Farms and Open Space were the biggest vote getter on Tuesday.

4731 voted “yes” and 1489 voted “no.” No other question or candidate got that many votes. This shows what Middletown residents want to save our city’s rural areas.

Thanks to everyone who helped our effort by spreading the word, getting out the vote, or working at the polls. It paid off!

In other election news, a candidate for an Alternate Planning and Zoning seat, Wesleyan student Matthew Lesser, pulled in more votes than Mayor Sebastian Giuliano. Giuliano was running unopposed which may have contributed to his lower vote tally. Lesser noted in a recent email….

I don’t know yet how many students voted. Those figures will be available at some point from the Voter Registrar’s office (they may be available now from the Town Clerk, but I haven’t had a chance to check). I do know that about 400 Wesleyan students are registered to vote in Middletown.

We had good turnout from them and from Wesleyan faculty and staff as well (as indicated by strong results in the 14th Precinct around Wesleyan and in the faculty-heavy Snow School Districts), but Democratic candidates did well yesterday throughout the city.

I’m glad to see you were supporting the open space referendum. I’m happy to see that it passed, not the least because it shows that not every issue is partisan. The College Democrats were very active in promoting the open space and sewer bond issues on campus, and I know those issues propelled a lot of people to the polls.

Other Middletown news see: Alert Middletown Officials Stamp Out Wigwam


Tags: Middletown ct open space,middletown ct referendum,matthew lesser,sebastian giuliano,middletown election,wesleyan university voters,middletown ct election districts

Vote Yes on Farmland Preservation Nov 6

November 3, 2007

Question 2. on the Nov 6 Ballot in Middletown reads:

“Shall the $2,000,000 appropriation and bond authorization for acquisition of open space and farm lands, as adopted by the Common Council, be approved?”

Previous bond sales totaling $8 million have helped finance the purchase of nearly 700 acres of woodlands and recreation space in the past 18 years – land that likely would have become housing subdivisions had it not been preserved.This new measure would focus on the preservation of farmland.

If approved by the voters, the additional $2 million could trigger up to $4 million in matching state grants, allowing the city to buy or preserve a total of 500 more acres.

“We have a very good track record with the state; in well over 90 percent of our applications, we’ve won the matching funds,” Middletown Conservation Commission member Michael Ennis said. “Open space purchases pay for themselves over time by saving tax dollars, and all of that develop able land is like fruit [hanging] from a vine, waiting to be plucked.”

In these instances, the city either buys the real estate or the development rights. The latter option allows a farming family to continue to work their land if they choose…… Every hour, another acre of land is chewed up by developers. To demonstrate these numbers and to honor land which has been preserved, Middletown Conservation Commission Member Michael Ennis rose before dawn, and three minutes before sunrise, he began a sit-in at The Guida Farm Conservation Area, a 100-acre pasture that was once a dairy farm.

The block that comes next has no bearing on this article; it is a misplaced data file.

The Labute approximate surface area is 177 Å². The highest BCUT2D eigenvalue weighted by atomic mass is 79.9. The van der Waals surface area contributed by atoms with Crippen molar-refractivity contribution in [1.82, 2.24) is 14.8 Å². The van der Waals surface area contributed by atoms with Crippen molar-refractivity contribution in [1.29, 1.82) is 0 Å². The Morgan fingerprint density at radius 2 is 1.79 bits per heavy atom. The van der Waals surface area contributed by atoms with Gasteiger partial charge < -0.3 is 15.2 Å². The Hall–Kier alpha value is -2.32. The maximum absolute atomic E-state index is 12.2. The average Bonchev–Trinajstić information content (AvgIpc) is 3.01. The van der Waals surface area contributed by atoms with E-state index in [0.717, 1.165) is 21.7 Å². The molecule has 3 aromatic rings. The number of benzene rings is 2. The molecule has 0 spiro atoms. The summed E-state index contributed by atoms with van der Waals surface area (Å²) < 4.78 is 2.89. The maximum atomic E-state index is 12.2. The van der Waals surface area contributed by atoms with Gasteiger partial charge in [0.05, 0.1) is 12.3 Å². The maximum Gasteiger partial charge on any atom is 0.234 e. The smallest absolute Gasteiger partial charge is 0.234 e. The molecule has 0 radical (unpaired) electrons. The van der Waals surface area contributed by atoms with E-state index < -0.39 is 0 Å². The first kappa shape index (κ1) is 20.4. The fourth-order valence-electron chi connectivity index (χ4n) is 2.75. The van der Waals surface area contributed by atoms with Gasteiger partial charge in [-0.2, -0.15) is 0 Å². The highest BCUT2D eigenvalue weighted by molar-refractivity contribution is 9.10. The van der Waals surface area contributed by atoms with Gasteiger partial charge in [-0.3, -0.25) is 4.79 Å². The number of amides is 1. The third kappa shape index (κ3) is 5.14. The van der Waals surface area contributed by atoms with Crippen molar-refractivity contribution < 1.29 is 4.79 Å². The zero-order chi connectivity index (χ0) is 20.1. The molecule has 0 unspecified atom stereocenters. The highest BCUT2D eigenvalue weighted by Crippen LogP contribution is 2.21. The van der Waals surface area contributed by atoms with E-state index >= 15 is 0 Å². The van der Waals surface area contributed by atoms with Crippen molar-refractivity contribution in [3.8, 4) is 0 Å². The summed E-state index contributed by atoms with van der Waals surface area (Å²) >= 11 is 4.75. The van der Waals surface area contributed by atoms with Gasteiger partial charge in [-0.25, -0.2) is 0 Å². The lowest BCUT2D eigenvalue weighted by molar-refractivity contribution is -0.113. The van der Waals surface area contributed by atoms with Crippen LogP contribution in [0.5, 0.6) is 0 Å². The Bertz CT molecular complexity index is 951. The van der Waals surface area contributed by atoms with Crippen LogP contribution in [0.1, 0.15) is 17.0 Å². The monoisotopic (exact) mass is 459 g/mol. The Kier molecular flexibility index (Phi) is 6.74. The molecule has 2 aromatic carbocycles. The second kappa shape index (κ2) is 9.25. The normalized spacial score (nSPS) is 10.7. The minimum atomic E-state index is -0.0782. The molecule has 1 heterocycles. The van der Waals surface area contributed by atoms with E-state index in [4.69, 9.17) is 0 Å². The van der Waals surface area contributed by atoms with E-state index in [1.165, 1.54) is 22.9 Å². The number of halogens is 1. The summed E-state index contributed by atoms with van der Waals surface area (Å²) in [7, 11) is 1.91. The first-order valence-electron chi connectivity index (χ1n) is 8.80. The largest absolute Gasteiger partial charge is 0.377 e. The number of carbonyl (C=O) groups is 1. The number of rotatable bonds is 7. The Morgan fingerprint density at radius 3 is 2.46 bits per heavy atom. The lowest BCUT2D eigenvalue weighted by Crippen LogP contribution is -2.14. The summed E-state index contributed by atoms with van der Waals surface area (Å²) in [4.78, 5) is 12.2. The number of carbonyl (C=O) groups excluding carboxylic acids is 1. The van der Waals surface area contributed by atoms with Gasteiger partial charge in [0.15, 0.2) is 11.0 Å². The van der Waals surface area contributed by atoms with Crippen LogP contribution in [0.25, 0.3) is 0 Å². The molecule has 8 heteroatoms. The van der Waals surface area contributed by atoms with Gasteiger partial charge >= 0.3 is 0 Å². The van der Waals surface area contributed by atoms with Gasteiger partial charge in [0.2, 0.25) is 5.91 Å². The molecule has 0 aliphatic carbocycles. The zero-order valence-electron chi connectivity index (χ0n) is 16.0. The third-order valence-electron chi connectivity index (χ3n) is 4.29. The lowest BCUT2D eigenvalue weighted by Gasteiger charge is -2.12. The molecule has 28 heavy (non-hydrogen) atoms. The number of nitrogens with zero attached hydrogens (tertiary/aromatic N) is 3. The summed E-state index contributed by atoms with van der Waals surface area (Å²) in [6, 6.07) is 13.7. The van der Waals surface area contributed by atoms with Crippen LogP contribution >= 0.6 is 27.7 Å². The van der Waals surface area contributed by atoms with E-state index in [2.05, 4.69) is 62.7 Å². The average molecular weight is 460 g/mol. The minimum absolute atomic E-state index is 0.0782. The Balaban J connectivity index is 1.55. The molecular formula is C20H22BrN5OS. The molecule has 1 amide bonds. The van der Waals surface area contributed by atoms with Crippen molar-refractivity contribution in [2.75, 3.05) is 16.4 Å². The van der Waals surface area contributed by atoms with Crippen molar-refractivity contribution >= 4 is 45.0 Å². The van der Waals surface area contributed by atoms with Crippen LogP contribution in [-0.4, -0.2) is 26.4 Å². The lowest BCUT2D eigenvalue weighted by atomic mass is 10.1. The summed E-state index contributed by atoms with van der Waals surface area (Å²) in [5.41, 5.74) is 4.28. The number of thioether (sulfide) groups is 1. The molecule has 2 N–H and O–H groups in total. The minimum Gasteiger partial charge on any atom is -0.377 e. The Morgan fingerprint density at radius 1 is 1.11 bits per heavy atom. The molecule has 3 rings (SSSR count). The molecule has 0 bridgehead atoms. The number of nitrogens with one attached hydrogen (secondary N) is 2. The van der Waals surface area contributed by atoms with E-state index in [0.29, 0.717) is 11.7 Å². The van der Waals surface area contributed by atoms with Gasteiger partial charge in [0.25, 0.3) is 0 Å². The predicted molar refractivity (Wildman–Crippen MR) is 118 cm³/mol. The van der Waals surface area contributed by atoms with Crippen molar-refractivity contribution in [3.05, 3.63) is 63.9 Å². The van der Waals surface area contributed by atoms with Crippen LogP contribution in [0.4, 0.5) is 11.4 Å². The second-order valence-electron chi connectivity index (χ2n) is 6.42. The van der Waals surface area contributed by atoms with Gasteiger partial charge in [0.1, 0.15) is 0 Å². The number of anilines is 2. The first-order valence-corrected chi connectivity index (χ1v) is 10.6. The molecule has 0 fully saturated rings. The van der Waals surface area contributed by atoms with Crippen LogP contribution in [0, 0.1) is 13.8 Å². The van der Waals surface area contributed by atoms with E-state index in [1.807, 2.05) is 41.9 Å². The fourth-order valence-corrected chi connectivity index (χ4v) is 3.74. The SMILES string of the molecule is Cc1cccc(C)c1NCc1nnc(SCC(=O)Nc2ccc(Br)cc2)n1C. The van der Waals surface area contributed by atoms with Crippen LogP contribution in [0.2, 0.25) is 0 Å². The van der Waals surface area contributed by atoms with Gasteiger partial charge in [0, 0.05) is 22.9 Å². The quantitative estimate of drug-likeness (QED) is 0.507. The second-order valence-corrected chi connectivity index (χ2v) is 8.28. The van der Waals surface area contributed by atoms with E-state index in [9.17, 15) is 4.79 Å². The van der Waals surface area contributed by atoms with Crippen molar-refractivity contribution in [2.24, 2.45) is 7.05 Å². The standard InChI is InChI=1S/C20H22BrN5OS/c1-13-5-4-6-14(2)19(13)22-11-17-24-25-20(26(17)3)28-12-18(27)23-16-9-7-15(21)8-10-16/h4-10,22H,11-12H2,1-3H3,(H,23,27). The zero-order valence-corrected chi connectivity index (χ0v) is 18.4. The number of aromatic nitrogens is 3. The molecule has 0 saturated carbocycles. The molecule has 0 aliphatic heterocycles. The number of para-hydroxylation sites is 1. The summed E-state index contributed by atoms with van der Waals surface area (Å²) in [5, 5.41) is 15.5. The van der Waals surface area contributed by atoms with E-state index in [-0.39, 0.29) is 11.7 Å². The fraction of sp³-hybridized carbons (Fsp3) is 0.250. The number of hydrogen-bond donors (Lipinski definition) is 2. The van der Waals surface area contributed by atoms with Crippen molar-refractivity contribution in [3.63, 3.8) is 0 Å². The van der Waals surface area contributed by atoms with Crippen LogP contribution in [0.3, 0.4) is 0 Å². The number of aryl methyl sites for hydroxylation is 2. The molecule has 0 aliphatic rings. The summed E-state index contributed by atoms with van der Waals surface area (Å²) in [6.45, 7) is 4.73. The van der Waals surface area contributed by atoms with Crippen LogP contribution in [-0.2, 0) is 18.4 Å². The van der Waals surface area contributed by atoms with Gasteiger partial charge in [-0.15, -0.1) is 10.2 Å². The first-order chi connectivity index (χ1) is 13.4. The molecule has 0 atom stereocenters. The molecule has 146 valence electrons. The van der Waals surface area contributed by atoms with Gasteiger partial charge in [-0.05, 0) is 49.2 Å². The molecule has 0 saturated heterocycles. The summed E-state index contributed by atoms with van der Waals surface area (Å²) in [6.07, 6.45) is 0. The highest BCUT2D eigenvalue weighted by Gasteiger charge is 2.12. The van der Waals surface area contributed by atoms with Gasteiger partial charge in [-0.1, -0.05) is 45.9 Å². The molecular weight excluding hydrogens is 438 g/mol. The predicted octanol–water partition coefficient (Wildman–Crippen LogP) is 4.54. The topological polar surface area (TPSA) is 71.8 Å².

At 7:13 a.m., Ennis arrived on the open meadow, spread out his blanket and began a sit-in. Each hour and a quarter, he moves an acre and marks the 40,000-square-foot area with orange cones. Each year, 7,000 acres of land are developed, Ennis said. That translates to 19 acres a day, or one acre every hour and a quarter. “This is more or less the amount of land we lose every day, open space, to developers,” Ennis said, indicating the rolling green meadow around him.

Source: Middletown Press

Here is cover photo from the November issue of The Chronicle picturing members of the Guida family of Sunshine Dairy and member of the Lee family from Lee Farm. These farms, along with others, could qualify for preservation if the bonding is approved. Credit: staff photographer Tom Keyes, Sr

Here is a portion of an article from the same issue about the farms: (see also our previous posting Farmland Preservation News and Jonah Center page in the sidebar)

Environmental Survey On Open Space

September 14, 2007

The Middletown Press reports today on the presentation to the Common Council of a preliminary report on the acquisition and utilization of remaining open space in the city.

MIDDLETOWN – With farmland in Middletown dwindling and existing farmers being forced to sell off parcels of their land to make ends meet, the city’s conservation commission enlisted a environmental consultant to figure out which areas in the city could be used for farming and ways of promoting local agriculture.

The environmental group, LADA P.C., presented a preliminary report to the conservation commission detailing the potential farmland in the city and ways to encourage agricultural development, as well as what they see are the many benefits of agricultural land in a city, during Thursday night’s conservation commission meeting.

The box below provides some information about the L.A.D.A firm.

Also important meeting Tuesday Sept 18:

Jonah Center Meeting — Tuesday, Sept. 18, 7 – 8:30 p.m. in the Memorial Room of First Church, 190 Court Street.

 

Updates on Jonah Center projects: Recreational Trail project (including boat launch) and Landfill Gas project. Referendum on Farmland preservation to appear on November ballot.

 

Featured Program:  Demonstration of the Biodiversity Database, developed in cooperation with Wesleyan’s Environmental Studies program, with funding from the Rockfall Foundation.  Wesleyan intern Nick Field (who constructed the database this past summer) and Professor Barry Chernoff, President of the Jonah Center, will show us how the database works and explain why it is important.